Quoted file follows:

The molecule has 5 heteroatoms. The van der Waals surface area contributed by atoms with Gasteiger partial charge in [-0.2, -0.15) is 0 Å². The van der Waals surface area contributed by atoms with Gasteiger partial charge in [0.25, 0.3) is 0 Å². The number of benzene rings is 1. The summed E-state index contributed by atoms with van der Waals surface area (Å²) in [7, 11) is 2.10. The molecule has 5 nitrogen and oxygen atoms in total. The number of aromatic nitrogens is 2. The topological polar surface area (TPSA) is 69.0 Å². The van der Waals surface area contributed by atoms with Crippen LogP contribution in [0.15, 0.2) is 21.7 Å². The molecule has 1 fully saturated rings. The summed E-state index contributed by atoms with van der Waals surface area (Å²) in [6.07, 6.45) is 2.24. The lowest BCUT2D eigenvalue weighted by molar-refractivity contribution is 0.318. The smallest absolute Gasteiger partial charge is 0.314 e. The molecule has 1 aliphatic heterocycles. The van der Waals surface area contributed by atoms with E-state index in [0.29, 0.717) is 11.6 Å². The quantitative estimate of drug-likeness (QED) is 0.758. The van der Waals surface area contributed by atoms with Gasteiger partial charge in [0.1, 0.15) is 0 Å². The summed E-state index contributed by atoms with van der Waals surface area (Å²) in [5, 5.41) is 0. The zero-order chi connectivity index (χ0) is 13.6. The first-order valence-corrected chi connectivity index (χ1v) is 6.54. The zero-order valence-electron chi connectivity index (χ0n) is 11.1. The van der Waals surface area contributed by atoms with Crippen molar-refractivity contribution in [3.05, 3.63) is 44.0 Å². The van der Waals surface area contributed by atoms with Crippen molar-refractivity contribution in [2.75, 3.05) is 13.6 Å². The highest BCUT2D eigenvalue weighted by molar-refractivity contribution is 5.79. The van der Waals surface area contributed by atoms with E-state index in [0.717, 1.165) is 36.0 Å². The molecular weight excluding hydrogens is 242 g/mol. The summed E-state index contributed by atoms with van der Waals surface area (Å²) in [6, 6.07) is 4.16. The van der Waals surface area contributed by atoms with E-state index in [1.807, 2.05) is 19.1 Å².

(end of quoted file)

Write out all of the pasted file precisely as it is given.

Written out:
The molecule has 5 heteroatoms. The van der Waals surface area contributed by atoms with Gasteiger partial charge in [-0.2, -0.15) is 0 Å². The van der Waals surface area contributed by atoms with Gasteiger partial charge in [0.25, 0.3) is 0 Å². The number of benzene rings is 1. The summed E-state index contributed by atoms with van der Waals surface area (Å²) in [7, 11) is 2.10. The molecule has 5 nitrogen and oxygen atoms in total. The number of aromatic nitrogens is 2. The topological polar surface area (TPSA) is 69.0 Å². The van der Waals surface area contributed by atoms with Crippen LogP contribution in [0.15, 0.2) is 21.7 Å². The molecule has 1 fully saturated rings. The summed E-state index contributed by atoms with van der Waals surface area (Å²) in [6.07, 6.45) is 2.24. The lowest BCUT2D eigenvalue weighted by molar-refractivity contribution is 0.318. The smallest absolute Gasteiger partial charge is 0.314 e. The molecule has 1 aliphatic heterocycles. The van der Waals surface area contributed by atoms with E-state index in [0.29, 0.717) is 11.6 Å². The quantitative estimate of drug-likeness (QED) is 0.758. The van der Waals surface area contributed by atoms with Gasteiger partial charge in [0.1, 0.15) is 0 Å². The summed E-state index contributed by atoms with van der Waals surface area (Å²) in [5, 5.41) is 0. The zero-order chi connectivity index (χ0) is 13.6. The first-order valence-corrected chi connectivity index (χ1v) is 6.54. The zero-order valence-electron chi connectivity index (χ0n) is 11.1. The van der Waals surface area contributed by atoms with Crippen molar-refractivity contribution in [3.05, 3.63) is 44.0 Å². The van der Waals surface area contributed by atoms with Crippen molar-refractivity contribution in [2.75, 3.05) is 13.6 Å². The highest BCUT2D eigenvalue weighted by molar-refractivity contribution is 5.79. The van der Waals surface area contributed by atoms with E-state index in [0.717, 1.165) is 36.0 Å². The molecular weight excluding hydrogens is 242 g/mol. The summed E-state index contributed by atoms with van der Waals surface area (Å²) in [6, 6.07) is 4.16. The van der Waals surface area contributed by atoms with E-state index in [1.807, 2.05) is 19.1 Å².